Key Elements of Immunity

Before examining the specifics of oral infections and the host response, several key elements involved in immunity will be summarized. In higher animals, resistance to a pathogen includes a non-adaptive, non-specific or innate response (natural immunity) and an adaptive or acquired response, which act in concert to protect the host. A simple way to remember this is to consider innate immunity as what you are born with. The innate response occurs in the same way and to the same extent regardless of how many times a pathogen is encountered. In contrast, an adaptive or acquired response occurs after a pathogen comes into contact with the host and a “specific response” to that pathogen is developed and stored in a memory bank for any future contact. On second contact with the pathogen, a more rapid and heightened immune response ensues to eliminate it.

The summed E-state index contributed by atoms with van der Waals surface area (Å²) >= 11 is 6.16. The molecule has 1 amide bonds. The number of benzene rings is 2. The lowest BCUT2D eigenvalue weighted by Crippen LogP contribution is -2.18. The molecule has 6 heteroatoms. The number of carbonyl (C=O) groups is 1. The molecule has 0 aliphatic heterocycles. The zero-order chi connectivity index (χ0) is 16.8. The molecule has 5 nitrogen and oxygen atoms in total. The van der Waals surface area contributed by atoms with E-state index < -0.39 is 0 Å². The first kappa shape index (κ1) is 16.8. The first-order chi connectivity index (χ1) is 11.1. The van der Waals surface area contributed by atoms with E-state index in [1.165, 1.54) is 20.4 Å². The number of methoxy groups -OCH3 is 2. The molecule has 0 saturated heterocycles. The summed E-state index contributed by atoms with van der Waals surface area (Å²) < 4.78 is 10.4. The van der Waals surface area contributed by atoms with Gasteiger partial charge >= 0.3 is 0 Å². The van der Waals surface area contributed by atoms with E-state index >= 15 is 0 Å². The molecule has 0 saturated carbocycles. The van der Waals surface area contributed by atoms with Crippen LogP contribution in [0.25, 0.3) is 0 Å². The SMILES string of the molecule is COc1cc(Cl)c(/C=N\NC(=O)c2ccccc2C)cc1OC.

Innate immunity includes the following component parts:

  • External barriers such as skin, oral mucosa, body secretions and even endogenous (normal) microbial inhabitants
  • Physiological factors as body pH and temperature
  • Blood and tissue leukocytes (neutrophils, monocytes, macrophages, mast cells, basophils, eosinophils and natural killer cells)
  • Dendritic cells for immune surveillance and antigen presentation
  • Primary and secondary lymphoid tissue
  • Soluble mediators of inflammation including acute phase proteins, complement and cytokines

The adaptive or acquired immune response system is mediated by T and B lymphocytes which are commonly referred to as T Cells and B Cells. There are three important characteristics to adaptive immunity:

  • Self-recognition (or recognition of non-self)
  • Specificity
  • Memory